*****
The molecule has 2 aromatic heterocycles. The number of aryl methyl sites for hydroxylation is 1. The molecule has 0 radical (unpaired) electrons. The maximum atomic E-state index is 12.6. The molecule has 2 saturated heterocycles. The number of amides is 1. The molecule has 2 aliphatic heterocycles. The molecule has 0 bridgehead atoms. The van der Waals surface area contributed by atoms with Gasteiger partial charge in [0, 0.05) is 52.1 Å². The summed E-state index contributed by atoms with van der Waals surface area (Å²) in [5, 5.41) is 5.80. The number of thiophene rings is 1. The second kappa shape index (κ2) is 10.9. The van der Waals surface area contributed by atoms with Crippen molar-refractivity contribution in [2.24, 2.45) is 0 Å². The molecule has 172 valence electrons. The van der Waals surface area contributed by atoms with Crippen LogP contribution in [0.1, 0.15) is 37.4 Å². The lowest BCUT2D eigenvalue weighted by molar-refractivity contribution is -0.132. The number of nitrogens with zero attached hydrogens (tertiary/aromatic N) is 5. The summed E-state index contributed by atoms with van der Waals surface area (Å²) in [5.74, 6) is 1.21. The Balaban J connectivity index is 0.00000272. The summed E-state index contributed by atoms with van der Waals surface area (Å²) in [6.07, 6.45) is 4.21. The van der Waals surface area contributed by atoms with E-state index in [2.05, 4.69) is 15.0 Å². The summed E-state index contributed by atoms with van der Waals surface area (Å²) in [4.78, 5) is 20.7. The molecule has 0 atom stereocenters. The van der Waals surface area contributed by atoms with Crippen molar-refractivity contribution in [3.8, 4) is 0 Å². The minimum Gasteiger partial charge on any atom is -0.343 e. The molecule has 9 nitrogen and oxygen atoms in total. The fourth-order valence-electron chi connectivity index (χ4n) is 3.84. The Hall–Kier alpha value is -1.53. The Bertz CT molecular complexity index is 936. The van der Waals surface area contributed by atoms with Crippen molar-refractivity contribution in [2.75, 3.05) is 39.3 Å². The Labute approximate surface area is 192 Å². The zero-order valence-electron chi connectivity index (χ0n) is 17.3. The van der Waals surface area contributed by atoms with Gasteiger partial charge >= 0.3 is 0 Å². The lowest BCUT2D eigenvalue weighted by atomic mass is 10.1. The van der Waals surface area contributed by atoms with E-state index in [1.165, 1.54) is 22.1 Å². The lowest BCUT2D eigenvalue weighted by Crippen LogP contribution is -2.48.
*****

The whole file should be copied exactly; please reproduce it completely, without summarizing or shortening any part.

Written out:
The molecule has 2 aromatic heterocycles. The number of aryl methyl sites for hydroxylation is 1. The molecule has 0 radical (unpaired) electrons. The maximum atomic E-state index is 12.6. The molecule has 2 saturated heterocycles. The number of amides is 1. The molecule has 2 aliphatic heterocycles. The molecule has 0 bridgehead atoms. The van der Waals surface area contributed by atoms with Gasteiger partial charge in [0, 0.05) is 52.1 Å². The summed E-state index contributed by atoms with van der Waals surface area (Å²) in [5, 5.41) is 5.80. The number of thiophene rings is 1. The second kappa shape index (κ2) is 10.9. The van der Waals surface area contributed by atoms with Crippen molar-refractivity contribution in [2.24, 2.45) is 0 Å². The molecule has 172 valence electrons. The van der Waals surface area contributed by atoms with Crippen LogP contribution in [0.1, 0.15) is 37.4 Å². The lowest BCUT2D eigenvalue weighted by molar-refractivity contribution is -0.132. The number of nitrogens with zero attached hydrogens (tertiary/aromatic N) is 5. The summed E-state index contributed by atoms with van der Waals surface area (Å²) in [5.74, 6) is 1.21. The Balaban J connectivity index is 0.00000272. The summed E-state index contributed by atoms with van der Waals surface area (Å²) in [6.07, 6.45) is 4.21. The van der Waals surface area contributed by atoms with E-state index in [2.05, 4.69) is 15.0 Å². The summed E-state index contributed by atoms with van der Waals surface area (Å²) in [4.78, 5) is 20.7. The molecule has 0 atom stereocenters. The van der Waals surface area contributed by atoms with Crippen molar-refractivity contribution in [3.8, 4) is 0 Å². The minimum Gasteiger partial charge on any atom is -0.343 e. The molecule has 9 nitrogen and oxygen atoms in total. The fourth-order valence-electron chi connectivity index (χ4n) is 3.84. The Hall–Kier alpha value is -1.53. The Bertz CT molecular complexity index is 936. The van der Waals surface area contributed by atoms with Crippen molar-refractivity contribution in [2.75, 3.05) is 39.3 Å². The Labute approximate surface area is 192 Å². The zero-order valence-electron chi connectivity index (χ0n) is 17.3. The van der Waals surface area contributed by atoms with Gasteiger partial charge >= 0.3 is 0 Å². The lowest BCUT2D eigenvalue weighted by atomic mass is 10.1. The van der Waals surface area contributed by atoms with E-state index in [1.165, 1.54) is 22.1 Å². The lowest BCUT2D eigenvalue weighted by Crippen LogP contribution is -2.48.